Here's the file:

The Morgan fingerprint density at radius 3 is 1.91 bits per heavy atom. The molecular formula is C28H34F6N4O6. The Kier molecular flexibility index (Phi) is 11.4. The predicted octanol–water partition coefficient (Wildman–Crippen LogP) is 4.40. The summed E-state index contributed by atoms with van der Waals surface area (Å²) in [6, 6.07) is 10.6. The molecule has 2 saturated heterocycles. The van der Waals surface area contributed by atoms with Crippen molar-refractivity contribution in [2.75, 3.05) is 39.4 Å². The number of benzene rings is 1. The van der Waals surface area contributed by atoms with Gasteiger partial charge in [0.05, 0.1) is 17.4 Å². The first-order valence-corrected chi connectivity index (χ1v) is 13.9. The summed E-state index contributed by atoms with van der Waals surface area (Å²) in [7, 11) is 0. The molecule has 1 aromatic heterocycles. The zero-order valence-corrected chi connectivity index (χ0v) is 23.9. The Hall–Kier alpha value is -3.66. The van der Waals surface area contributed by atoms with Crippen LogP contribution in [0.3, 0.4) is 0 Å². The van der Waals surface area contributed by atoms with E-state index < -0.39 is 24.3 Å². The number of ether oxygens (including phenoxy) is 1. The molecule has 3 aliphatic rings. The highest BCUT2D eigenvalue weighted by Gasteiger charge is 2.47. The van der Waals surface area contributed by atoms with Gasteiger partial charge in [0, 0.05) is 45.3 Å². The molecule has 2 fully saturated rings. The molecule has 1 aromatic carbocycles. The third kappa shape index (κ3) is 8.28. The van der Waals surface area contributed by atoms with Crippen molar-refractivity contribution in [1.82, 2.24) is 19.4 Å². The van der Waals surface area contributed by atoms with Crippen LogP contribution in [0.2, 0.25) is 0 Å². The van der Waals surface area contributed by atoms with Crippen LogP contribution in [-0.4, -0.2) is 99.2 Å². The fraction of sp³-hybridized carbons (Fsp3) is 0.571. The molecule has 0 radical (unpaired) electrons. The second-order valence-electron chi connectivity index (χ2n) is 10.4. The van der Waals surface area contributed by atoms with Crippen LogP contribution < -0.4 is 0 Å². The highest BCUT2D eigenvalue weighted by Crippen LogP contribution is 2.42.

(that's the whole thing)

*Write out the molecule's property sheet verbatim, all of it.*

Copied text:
The Morgan fingerprint density at radius 3 is 1.91 bits per heavy atom. The molecular formula is C28H34F6N4O6. The Kier molecular flexibility index (Phi) is 11.4. The predicted octanol–water partition coefficient (Wildman–Crippen LogP) is 4.40. The summed E-state index contributed by atoms with van der Waals surface area (Å²) in [6, 6.07) is 10.6. The molecule has 2 saturated heterocycles. The van der Waals surface area contributed by atoms with Crippen molar-refractivity contribution in [2.75, 3.05) is 39.4 Å². The number of benzene rings is 1. The van der Waals surface area contributed by atoms with Gasteiger partial charge in [0.05, 0.1) is 17.4 Å². The first-order valence-corrected chi connectivity index (χ1v) is 13.9. The summed E-state index contributed by atoms with van der Waals surface area (Å²) in [7, 11) is 0. The molecule has 1 aromatic heterocycles. The zero-order valence-corrected chi connectivity index (χ0v) is 23.9. The Hall–Kier alpha value is -3.66. The van der Waals surface area contributed by atoms with Crippen LogP contribution in [0.3, 0.4) is 0 Å². The van der Waals surface area contributed by atoms with E-state index < -0.39 is 24.3 Å². The number of ether oxygens (including phenoxy) is 1. The molecule has 3 aliphatic rings. The highest BCUT2D eigenvalue weighted by Gasteiger charge is 2.47. The van der Waals surface area contributed by atoms with Gasteiger partial charge in [0, 0.05) is 45.3 Å². The molecule has 2 fully saturated rings. The molecule has 1 aromatic carbocycles. The third kappa shape index (κ3) is 8.28. The van der Waals surface area contributed by atoms with Crippen molar-refractivity contribution in [1.82, 2.24) is 19.4 Å². The van der Waals surface area contributed by atoms with Crippen LogP contribution in [0.2, 0.25) is 0 Å². The van der Waals surface area contributed by atoms with Crippen LogP contribution in [-0.4, -0.2) is 99.2 Å². The fraction of sp³-hybridized carbons (Fsp3) is 0.571. The molecule has 0 radical (unpaired) electrons. The second-order valence-electron chi connectivity index (χ2n) is 10.4. The van der Waals surface area contributed by atoms with Crippen LogP contribution < -0.4 is 0 Å². The highest BCUT2D eigenvalue weighted by Crippen LogP contribution is 2.42.